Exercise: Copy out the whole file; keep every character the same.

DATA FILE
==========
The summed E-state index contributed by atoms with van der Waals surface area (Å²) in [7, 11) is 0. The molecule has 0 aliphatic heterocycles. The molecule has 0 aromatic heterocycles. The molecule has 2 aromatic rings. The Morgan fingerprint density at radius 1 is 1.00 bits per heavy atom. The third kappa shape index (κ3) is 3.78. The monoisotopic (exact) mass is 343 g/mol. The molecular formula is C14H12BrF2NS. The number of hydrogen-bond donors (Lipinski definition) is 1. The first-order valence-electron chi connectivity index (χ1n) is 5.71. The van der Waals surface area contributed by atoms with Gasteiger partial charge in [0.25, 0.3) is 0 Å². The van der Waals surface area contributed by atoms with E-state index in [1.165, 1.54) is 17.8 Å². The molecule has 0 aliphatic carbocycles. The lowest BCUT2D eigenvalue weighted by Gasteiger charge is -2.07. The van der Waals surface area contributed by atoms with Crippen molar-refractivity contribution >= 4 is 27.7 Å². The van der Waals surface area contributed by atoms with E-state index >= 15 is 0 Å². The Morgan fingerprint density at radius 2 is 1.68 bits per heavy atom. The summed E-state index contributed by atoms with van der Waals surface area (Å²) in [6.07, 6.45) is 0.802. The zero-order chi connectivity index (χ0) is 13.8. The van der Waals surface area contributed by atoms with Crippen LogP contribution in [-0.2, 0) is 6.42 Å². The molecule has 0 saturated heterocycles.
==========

The summed E-state index contributed by atoms with van der Waals surface area (Å²) in [7, 11) is 0. The molecule has 0 aliphatic heterocycles. The molecule has 0 aromatic heterocycles. The molecule has 2 aromatic rings. The Morgan fingerprint density at radius 1 is 1.00 bits per heavy atom. The third kappa shape index (κ3) is 3.78. The monoisotopic (exact) mass is 343 g/mol. The molecular formula is C14H12BrF2NS. The number of hydrogen-bond donors (Lipinski definition) is 1. The first-order valence-electron chi connectivity index (χ1n) is 5.71. The van der Waals surface area contributed by atoms with Gasteiger partial charge in [0.25, 0.3) is 0 Å². The van der Waals surface area contributed by atoms with E-state index in [1.165, 1.54) is 17.8 Å². The molecule has 0 aliphatic carbocycles. The lowest BCUT2D eigenvalue weighted by Gasteiger charge is -2.07. The van der Waals surface area contributed by atoms with Crippen molar-refractivity contribution >= 4 is 27.7 Å². The van der Waals surface area contributed by atoms with E-state index >= 15 is 0 Å². The Morgan fingerprint density at radius 2 is 1.68 bits per heavy atom. The summed E-state index contributed by atoms with van der Waals surface area (Å²) in [6.07, 6.45) is 0.802. The zero-order chi connectivity index (χ0) is 13.8. The van der Waals surface area contributed by atoms with Crippen LogP contribution in [-0.2, 0) is 6.42 Å². The molecule has 0 saturated heterocycles.